Flying high when the earth shakes

Flying high when the earth shakes

Yesterday I realised I made an error with a holiday booking, the accomodation was two days less than the flights. That is really not like me! I was glad I discovered it before we left our accomodation, got to the airport and had to camp out for two days but as I looked for an alternative every way seemed a dead end. The airline wanted more to change the flights than the cheap rate I got them for. The accomodation was now fully booked. Every other possibility was coming up at hundreds of pounds, which when you are a missionary family and have spent days trying to save every penny to make a holiday a possibility is VERY annoying! I came up with alternative accomodation but with the same firm but wasn’t what we wanted or what the kids had been asking for, but better than nothing or better than expensive right?
I emailed the firm my proposal.
We had been thinking about what to do for children’s day, but hadn’t really got far with plans. This morning at the kids club we ran out of chairs, table space, crafts because of the number of kids there…. not even all the ones registered! Two weeks before children’s day and I had to tell the kids to stop bringing their friends and relatives! Imagine!
This week we have to get our residency papers in, this in itself is the worst bit of being a missionary here… beyond not putting the paper in the toilet, way worse than the mosquito bites, more awful than being away from family and friends… yes that bad!
So in the early hours as the earthquake woke me up it was just another thing. I lay awake for a while, thinking, too hot, too worried about sticking my leg out because of the mosquitos, listening to the ridiculously loud frogs, the rooster crowing, the ducks quacking.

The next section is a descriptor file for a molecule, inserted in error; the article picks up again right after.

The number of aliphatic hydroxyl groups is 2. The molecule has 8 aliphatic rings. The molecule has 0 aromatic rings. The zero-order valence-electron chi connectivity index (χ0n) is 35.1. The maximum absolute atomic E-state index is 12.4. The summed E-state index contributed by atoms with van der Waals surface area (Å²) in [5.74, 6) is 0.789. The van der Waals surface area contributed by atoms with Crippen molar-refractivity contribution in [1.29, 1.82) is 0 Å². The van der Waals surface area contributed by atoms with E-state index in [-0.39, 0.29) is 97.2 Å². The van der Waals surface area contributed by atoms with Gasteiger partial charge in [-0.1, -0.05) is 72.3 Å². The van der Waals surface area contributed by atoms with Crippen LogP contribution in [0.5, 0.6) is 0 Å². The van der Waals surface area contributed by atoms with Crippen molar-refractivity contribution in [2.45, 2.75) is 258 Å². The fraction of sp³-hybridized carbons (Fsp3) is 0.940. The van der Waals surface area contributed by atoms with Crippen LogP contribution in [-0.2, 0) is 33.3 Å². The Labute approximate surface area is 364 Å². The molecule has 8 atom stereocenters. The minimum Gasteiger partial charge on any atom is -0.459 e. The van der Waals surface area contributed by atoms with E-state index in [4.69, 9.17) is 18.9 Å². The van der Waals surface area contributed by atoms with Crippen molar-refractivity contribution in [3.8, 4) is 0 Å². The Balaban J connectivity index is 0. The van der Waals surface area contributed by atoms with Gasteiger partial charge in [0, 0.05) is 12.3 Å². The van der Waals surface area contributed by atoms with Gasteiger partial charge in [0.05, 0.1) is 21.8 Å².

The earthquake didn’t bother me… I wasn’t afraid, wasn’t worried. The holiday situations didn’t bother me either… I wasn’t worried. When we were once again inundated with kids at kids club I wasn’t bothered….
Perspective… we will get to go on holiday, our forms will be submitted, the kids will all keep coming (and probably bring their friends!) and if it doesn’t? If the earth shakes and the skies crumble? Its all more than okay.

I got an email from the holiday place, they can extend where we are staying for no extra cost. We have an incredible possibility for children’s day which is beyond what we could have imagined and for more kids. The forms are all coming together and …. well we’ll wait and see.
Sometimes its good to remember that its just not worth stressing over, it won’t change because of worry, it won’t alter because of a sleepless night. I know that is easier to say sometimes, but for today I will say it, I will choose to fly and I will choose to trust.

Simple Blessings and Value

Simple Blessings and Value

Love this blog, today it was so exact… what do we say are our blessings or where are our blessings?

The problem with blessings in things is when they are gone we aren’t blessed or we don’t see other people being of the same value because they don’t have the blessings we have.  I know that is NOT TRUE!

I have friends who do bless me so much, whenever I get to spend time with them I come away encouraged, realising my value, realising how great God is.  Why?  Their house is simple, the mum is an amputee and the dad significantly disabled.  The dad tries to work fixing TV’s but he doesn’t have all the equipment, so he takes the TV’s to a shop to check them, but their car is so wrecked it is illegal to drive.  They don’t have money for holidays, they don’t have a savings account, they don’t have laptops or ipads, they were just able to buy beds for the girls who had been sleeping on the floor…  do you know what? When I go to their house I never see what they don’t have.  They have such an incredible life, happiness, peace, joy…. God flows out of them, touches everyone they meet.  They give, they live they trust and enjoy and are BLESSED!